Since when was city council appointed the moral police of this city?
That thought jumped out at me last week when council agreed to pay $350,000 to purchase the two lots on the corner of Queen and Hudson Streets which had housed Studio 10, a strip joint, until fire took it last year.
Think about it.
The city does not need the property.
It has no specific plans for it.
The $350,000 it (make that we taxpayers) is going to pay appears to be well above what the property is worth.
Although some councillors attempted to paint a rosier picture, it was obvious the main reason for buying the property was to avoid ever again having a strip club within the city limits since this site is the only one zoned to allow such an activity.
It appears the thought of women dancing naked in a bar in the sophisticated metropolitan city of Sault Ste. Marie was just too much for some councillors.
Yet you can see much worse on tv and far worse on your computer right in your home.
Actually we have been here before, without the heavy cost, with city staff misguidedly assuming the role of moral authority.
Back in 2001 staff ordered three nude statues by Michael Burtch removed from the front wall of the John Rhodes Centre after a few complaints from the public about the nudity. Some of the complainants even suggested pubic hair could be seen on one.
Naturally, making the national news, we were ridiculed across the country on that one.
Council, which had approved the statues originally, saved the day, ordering that they be returned to their rightful place.
Burtch said at the time he believed the majority of Sault Ste. Marie residents are tolerant and open-minded and what has happened is no reflection of the city, “but of a small minority.”
I guess this time the nudes being live, instead of being made of material, made a difference in council’s eyes.
“I believe that this is a wise decision,” Ward 5 Coun. Corey Gardi said of the purchase of the Studio 10 property.
“I am confident that a vast majority of the community does not want an establishment like that one located where it is.”
I think he should have had something more to back up that statement than just his confidence.
I bet a canvass of the community would show that only a small minority gives a damn.
I can’t recall seeing any groundswell of opinion from the religious types or otherwise to get Studio 10 out of business and out of the community. I think most people, like myself, never gave it a thought one way or the other.
After all, the Sault is not a Bible belt. Churches are closing their doors on a regular basis.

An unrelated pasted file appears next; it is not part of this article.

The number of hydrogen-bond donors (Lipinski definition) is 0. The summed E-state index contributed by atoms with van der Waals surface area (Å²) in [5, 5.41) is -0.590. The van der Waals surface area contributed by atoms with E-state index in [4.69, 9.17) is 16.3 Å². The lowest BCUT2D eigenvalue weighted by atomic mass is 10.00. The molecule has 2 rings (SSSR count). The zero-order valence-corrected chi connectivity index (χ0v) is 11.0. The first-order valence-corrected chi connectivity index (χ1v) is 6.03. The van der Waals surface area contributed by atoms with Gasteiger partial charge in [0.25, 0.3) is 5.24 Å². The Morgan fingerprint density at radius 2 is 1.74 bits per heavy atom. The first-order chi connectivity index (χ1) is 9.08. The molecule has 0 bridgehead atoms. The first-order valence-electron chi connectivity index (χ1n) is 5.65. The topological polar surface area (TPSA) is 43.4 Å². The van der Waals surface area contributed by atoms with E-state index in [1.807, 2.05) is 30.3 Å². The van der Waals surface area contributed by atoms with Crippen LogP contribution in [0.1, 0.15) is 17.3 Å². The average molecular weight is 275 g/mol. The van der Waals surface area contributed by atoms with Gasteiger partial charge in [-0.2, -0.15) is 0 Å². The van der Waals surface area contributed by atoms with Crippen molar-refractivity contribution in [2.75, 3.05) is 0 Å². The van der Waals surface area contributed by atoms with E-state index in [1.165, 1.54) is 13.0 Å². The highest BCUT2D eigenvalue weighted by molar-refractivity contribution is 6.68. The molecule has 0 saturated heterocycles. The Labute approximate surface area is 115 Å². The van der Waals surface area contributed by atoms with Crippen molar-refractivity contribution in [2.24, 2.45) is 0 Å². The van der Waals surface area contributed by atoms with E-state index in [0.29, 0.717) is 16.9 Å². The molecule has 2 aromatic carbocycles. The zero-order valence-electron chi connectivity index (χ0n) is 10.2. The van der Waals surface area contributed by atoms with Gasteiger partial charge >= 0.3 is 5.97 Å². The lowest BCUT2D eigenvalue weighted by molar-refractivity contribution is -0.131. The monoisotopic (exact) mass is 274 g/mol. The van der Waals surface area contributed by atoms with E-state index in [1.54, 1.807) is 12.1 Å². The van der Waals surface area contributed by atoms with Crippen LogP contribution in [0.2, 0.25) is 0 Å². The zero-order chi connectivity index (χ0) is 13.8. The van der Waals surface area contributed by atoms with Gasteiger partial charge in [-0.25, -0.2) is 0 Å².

Mayor Christian Provenzano, although agreeing the city was paying a premium for the property and feeling it was warranted if it prevented the launch of another strip club, also saw the purchase in broader terms.
“I think removing the designation is certainly a motivating factor, but I think it’s a lot broader than that. I think there are a lot of other positives that come from this. I think history will look back at this decision as a wise one.”
Some councillors saw it as a good fit with James Street revitalization, the Mill Market and proposed Gateway development.
Only Ward 5 Coun. Matthew Scott opposed the purchase.
In response to his question as to whether an appraisal of the two parcels was obtained, City Solicitor Karen Fields said there wasn’t, that staff looked at the value the Municipal Property Assessment Corp. had attached to the properties, guessing it was either $62,000 or $69,000 per property as she didn’t have the figures in front of her.
“I don’t find value spending that kind of money to remove a zoning from a piece of property, even if we could flip it,” said Coun. Scott.
He’s right. There should have been an appraisal and Fields or somebody should have had those figures available for council.
One of the things that seems to have been missed in this situation is that Studio 10 was a legitimate business that as well as providing entertainment for a certain clientele was also paying taxes to this city.
It was a point not lost on former councillor Ozzie Grandinetti.
“So what if it’s an adult entertainment business?” he said in a letter in The Sault Star. “They have their customers and there is nothing wrong with them as there are many of them in cities throughout Ontario and Canada operating as legal businesses, just like the pot shops we have in town now.”
As far as I am concerned, council is there to represent us all and should not be basing any of its decisions on moral grounds.
Council made another purchase that same night that surprisingly to me didn’t bring about much in the way of controversy.
It is going to pay $300,000 for the rail right of way along the north side of the Gateway property, which the Algoma Canyon Tour Train used to get to its old terminal on the Station Mall site, in support of the Bawating Urban Indigenous Committee and its proposed $40 million Gateway development.
The proposal includes a multi-residential and commercial development for the city’s 13-acre waterfront Gateway site, complete with green space and cultural space. The city has a memorandum of Understanding to make the site available.
I am OK with that.
My question is, why is the city going to pay for this extra land? Surely a group planning a $40 million development can afford to buy the land itself.